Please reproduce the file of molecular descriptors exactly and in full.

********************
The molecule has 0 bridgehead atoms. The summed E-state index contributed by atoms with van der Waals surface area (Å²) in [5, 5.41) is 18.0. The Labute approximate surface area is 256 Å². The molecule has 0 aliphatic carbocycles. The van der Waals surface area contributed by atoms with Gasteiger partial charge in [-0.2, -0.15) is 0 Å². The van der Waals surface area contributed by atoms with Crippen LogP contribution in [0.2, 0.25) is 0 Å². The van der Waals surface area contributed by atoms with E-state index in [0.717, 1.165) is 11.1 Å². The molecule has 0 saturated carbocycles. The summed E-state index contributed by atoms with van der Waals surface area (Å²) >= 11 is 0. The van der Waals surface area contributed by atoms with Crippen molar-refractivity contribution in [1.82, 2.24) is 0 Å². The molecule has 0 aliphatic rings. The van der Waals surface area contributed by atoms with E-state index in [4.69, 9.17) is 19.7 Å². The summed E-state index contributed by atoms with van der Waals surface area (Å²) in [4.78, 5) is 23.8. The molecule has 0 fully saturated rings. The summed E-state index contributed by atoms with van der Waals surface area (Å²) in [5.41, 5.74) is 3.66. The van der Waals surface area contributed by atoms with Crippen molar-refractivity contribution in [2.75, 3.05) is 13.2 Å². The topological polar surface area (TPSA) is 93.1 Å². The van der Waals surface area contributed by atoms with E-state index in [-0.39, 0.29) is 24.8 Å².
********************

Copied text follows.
The molecule has 0 bridgehead atoms. The summed E-state index contributed by atoms with van der Waals surface area (Å²) in [5, 5.41) is 18.0. The Labute approximate surface area is 256 Å². The molecule has 0 aliphatic carbocycles. The van der Waals surface area contributed by atoms with Gasteiger partial charge in [-0.2, -0.15) is 0 Å². The van der Waals surface area contributed by atoms with Crippen LogP contribution in [0.2, 0.25) is 0 Å². The van der Waals surface area contributed by atoms with E-state index in [0.717, 1.165) is 11.1 Å². The molecule has 0 saturated carbocycles. The summed E-state index contributed by atoms with van der Waals surface area (Å²) >= 11 is 0. The van der Waals surface area contributed by atoms with Crippen molar-refractivity contribution in [1.82, 2.24) is 0 Å². The molecule has 0 aliphatic rings. The van der Waals surface area contributed by atoms with E-state index in [4.69, 9.17) is 19.7 Å². The summed E-state index contributed by atoms with van der Waals surface area (Å²) in [4.78, 5) is 23.8. The molecule has 0 fully saturated rings. The summed E-state index contributed by atoms with van der Waals surface area (Å²) in [5.41, 5.74) is 3.66. The van der Waals surface area contributed by atoms with Crippen molar-refractivity contribution in [2.75, 3.05) is 13.2 Å². The topological polar surface area (TPSA) is 93.1 Å². The van der Waals surface area contributed by atoms with E-state index in [-0.39, 0.29) is 24.8 Å².